(b)lines Ask the Experts – Why 403(b) Assets Are Generally Not Held in a Trust

“Why are 403(b) plan assets generally not held in a trust?”

Stacey Bradford, Kimberly Boberg, David Levine and David Powell, with Groom Law Group, and Michael A. Webb, vice president, Retirement Plan Services, Cammack Retirement Group, answer:


The Employee Retirement Income Security Act (ERISA) generally requires that all of the assets of an employee benefit plan be held in trust by one or more trustees. But, there are certain exceptions to this rule that cover 403(b) arrangements. 


The trust requirement does not apply to assets of a plan that consist of insurance contracts (including annuity contracts) nor does it apply to assets held in one or more custodial accounts pursuant to section 403(b)(7) of the Internal Revenue Code. See ERISA Sections 403(b)(1) and 403(b)(5).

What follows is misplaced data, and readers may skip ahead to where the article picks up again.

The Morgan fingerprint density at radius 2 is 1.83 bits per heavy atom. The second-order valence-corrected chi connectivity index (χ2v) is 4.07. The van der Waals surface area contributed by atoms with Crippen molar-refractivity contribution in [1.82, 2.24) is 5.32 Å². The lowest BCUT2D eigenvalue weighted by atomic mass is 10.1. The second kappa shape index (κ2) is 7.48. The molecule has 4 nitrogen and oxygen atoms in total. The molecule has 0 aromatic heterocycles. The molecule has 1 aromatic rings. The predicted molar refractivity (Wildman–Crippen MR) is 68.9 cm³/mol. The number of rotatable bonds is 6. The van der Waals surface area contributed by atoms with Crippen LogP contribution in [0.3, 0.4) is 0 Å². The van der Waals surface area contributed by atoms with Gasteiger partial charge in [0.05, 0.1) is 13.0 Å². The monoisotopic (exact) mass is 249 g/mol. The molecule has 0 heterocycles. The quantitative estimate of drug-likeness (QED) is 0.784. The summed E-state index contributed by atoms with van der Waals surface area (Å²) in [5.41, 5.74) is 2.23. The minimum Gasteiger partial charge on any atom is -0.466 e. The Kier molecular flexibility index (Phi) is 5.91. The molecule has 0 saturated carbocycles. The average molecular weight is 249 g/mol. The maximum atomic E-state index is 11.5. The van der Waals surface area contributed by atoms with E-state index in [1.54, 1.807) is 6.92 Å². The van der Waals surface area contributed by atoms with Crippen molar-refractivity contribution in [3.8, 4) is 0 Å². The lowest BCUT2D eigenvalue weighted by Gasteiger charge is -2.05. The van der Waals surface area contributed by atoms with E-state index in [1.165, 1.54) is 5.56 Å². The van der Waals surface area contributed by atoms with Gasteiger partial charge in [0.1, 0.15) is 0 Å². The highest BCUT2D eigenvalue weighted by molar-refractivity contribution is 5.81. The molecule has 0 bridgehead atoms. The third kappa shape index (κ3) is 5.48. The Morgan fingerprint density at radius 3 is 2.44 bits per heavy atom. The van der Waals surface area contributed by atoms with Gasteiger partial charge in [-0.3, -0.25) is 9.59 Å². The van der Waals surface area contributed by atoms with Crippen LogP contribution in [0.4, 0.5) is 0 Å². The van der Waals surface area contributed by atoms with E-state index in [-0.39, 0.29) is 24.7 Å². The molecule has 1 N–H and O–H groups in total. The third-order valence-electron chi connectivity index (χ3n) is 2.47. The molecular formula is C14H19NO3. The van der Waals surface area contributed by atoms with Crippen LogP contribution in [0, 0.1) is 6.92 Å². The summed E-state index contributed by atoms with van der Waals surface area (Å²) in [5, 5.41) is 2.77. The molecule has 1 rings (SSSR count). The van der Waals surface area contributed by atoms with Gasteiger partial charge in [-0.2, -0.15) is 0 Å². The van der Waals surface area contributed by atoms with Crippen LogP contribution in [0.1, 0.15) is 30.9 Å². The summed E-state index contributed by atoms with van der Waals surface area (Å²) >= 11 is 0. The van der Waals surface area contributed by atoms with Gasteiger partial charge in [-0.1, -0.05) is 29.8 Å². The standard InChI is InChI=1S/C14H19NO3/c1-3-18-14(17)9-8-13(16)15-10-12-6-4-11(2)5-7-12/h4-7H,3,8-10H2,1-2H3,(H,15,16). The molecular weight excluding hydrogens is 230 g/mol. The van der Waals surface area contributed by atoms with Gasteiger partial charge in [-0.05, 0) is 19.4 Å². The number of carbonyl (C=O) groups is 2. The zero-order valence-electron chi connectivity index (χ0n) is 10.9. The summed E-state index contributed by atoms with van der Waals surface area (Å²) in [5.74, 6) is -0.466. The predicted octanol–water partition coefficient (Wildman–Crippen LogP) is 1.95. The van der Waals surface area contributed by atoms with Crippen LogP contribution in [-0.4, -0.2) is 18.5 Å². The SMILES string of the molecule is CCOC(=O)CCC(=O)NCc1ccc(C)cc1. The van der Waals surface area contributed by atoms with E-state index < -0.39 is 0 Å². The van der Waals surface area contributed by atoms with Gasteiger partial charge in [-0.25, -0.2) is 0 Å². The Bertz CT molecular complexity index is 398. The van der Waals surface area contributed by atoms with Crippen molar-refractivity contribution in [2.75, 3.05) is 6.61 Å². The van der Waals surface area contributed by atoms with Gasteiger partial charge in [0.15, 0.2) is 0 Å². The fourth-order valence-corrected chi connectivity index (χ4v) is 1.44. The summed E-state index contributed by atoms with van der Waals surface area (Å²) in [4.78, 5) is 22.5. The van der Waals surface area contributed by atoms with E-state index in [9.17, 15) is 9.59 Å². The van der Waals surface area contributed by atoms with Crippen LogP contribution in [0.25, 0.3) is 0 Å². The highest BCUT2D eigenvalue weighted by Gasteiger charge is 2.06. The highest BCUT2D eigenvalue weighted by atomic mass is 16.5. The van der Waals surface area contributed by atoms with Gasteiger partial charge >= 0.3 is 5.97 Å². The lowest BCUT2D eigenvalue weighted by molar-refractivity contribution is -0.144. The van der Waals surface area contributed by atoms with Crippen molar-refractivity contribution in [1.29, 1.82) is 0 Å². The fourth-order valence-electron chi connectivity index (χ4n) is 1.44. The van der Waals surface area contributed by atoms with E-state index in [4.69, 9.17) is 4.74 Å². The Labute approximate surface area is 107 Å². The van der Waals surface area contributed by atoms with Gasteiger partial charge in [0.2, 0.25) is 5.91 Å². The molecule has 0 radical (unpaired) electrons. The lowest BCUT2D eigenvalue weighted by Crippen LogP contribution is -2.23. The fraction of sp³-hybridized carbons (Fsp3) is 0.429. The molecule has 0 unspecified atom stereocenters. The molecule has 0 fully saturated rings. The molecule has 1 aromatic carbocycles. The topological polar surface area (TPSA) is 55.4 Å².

Of course, not all 403(b) arrangements are subject to ERISA but all of them need to meet the requirements of Code section 403(b). In that regard, Code section 403(b)(1) generally extends tax-favored treatment to annuity contracts (not trusts); Code section 403(b)(7) also provides that amounts contributed to certain custodial accounts (not trusts) that invest in mutual funds will receive the same tax-favored treatment.  



NOTE: This feature is to provide general information only, does not constitute legal advice, and cannot be used or substituted for legal or tax advice.


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